After-market Market Orders are an important tool for Indian traders and investors, as they provide flexibility and convenience outside of trading hours. The Indian stock exchange is open from 9:30 a.m. to 3:30 p.m. each working day. Orders placed by AMO after trading hours are executed the following day. AMOs allow investors to react quickly to breaking news and execute trading strategies efficiently, despite the risks that may be associated with volatility and reduced liquidity. Learn how AMOs function.
AMO orders are designed for investors who have to balance their daily routine with stock market investing. You can place AMOs after the market closes, at 3:30 p.m. Here's an example:
Say you plan to purchase 100 shares of stock XYZ. If you place an order after trading hours for 100 shares, your trade is executed the following day at the opening stock price. If you placed a limit-order, then your order will be sent to exchange at 9:15 am. The trade is completed if the pre-market price matches your limit order. If not, it is performed during market hours. Your broker will determine how much flexibility you have in setting the limit. You should check with your broker to understand the AMO structure for this DP.
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AMOs are flexible, allowing you to change your order as often as you like before it is executed. Brokers usually don't charge for these orders. However, it is best to ask your broker if there are any hidden or additional costs. Orders can be made between 3:45 pm and 8:57 a.m., and they can be modified as often as needed. It may not accept weekend orders between 1 am and 5:30 am due to scheduled maintenance. AMO order timings vary by product and sector. For example, while you can order equity between 3:45 pm and 8:57 am, you can order F&O between 3:45 pm and 9:10 am.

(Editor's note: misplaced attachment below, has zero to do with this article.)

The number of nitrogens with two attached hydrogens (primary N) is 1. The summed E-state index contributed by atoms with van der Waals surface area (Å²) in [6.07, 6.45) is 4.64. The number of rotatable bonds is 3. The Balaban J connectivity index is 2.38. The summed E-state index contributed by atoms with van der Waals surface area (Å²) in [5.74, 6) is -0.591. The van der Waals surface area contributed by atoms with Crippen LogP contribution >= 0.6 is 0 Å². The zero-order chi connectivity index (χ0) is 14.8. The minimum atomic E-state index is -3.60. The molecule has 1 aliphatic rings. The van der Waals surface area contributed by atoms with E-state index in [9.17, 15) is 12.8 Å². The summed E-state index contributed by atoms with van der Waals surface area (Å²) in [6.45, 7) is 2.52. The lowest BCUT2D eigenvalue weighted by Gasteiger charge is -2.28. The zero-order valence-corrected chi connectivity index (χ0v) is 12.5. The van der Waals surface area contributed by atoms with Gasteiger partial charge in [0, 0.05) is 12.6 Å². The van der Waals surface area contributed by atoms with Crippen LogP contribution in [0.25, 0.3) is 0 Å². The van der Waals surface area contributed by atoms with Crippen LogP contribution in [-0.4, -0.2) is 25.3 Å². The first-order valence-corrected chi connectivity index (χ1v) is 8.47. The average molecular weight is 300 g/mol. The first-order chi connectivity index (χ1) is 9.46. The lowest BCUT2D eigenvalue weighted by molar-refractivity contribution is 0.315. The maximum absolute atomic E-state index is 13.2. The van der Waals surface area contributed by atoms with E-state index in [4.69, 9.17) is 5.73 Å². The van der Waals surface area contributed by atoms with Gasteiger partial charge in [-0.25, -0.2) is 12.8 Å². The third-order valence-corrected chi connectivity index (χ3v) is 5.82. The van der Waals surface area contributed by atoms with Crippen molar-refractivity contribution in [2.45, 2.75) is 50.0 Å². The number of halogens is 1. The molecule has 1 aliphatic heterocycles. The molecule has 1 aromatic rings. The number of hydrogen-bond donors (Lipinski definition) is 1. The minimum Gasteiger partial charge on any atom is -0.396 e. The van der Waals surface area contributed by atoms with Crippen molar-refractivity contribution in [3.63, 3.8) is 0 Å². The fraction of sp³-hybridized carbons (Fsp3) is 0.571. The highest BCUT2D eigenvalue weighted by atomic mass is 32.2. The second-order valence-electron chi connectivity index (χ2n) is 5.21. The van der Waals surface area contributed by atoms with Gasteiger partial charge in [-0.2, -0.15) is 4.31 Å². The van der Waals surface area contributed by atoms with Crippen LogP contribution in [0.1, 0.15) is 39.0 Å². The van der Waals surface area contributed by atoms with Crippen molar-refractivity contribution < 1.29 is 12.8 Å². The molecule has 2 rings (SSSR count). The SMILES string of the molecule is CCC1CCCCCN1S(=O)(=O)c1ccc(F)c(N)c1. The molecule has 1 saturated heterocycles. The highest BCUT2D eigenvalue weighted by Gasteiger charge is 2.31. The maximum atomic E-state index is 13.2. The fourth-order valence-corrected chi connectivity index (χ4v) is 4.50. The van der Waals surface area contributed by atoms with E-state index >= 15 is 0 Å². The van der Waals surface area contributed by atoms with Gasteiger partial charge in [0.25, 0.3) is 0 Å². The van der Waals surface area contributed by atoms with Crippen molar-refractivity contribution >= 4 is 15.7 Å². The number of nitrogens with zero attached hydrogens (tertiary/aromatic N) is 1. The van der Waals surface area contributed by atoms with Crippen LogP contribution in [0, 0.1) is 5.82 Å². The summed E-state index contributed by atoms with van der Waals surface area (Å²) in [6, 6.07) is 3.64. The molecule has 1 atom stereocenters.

AMOs can be used for almost any type of product, such as cover orders (CO), bracket orders (BO), cash-and-carry (CNC), intraday square-off margin (MIS), or normal (NRML). AMOs are a great way to give traders and investors more flexibility and plan their trading strategies.
The Indian exchanges set upper and lower circuits to control artificial volatility. A limit order cannot be placed in AMO for a price higher than the circuit price. This is because AMO orders will only be executed the following day when the markets reopen. Circuit limits aren't imposed on stocks that have derivatives listed or on parts of indices that do not include derivatives. For these stocks, traders or investors can place an AMO limit order with no logical constraints.
AMOs can be a good option for those who are not able to follow the markets during trading hours but still want to execute their strategies. We'll look at its pros and cons:
AMO allows investors to capitalise on news that is made public after trading hours. They can make immediate decisions.
AMO offers convenience to investors by allowing them to trade at their own pace.
AMO allows traders to execute their strategies and profit from market movements before or after normal trading hours.
Sensitivity: AMO orders can be highly sensitive to market reactions.
Lack of liquidity: Liquidity is typically low during pre-market hours, resulting in lower volumes and a higher probability of volatile execution price.
Price fluctuation: Outside of regular trading hours, price movements can be volatile and lead to higher spreads or increased execution risk.
The After Market Orders (AMOs) provide flexibility for Indian traders and investors to trade outside regular market hours. While they offer convenience and the ability to react to the news, AMOs also come with risks, such as volatility and reduced liquidity.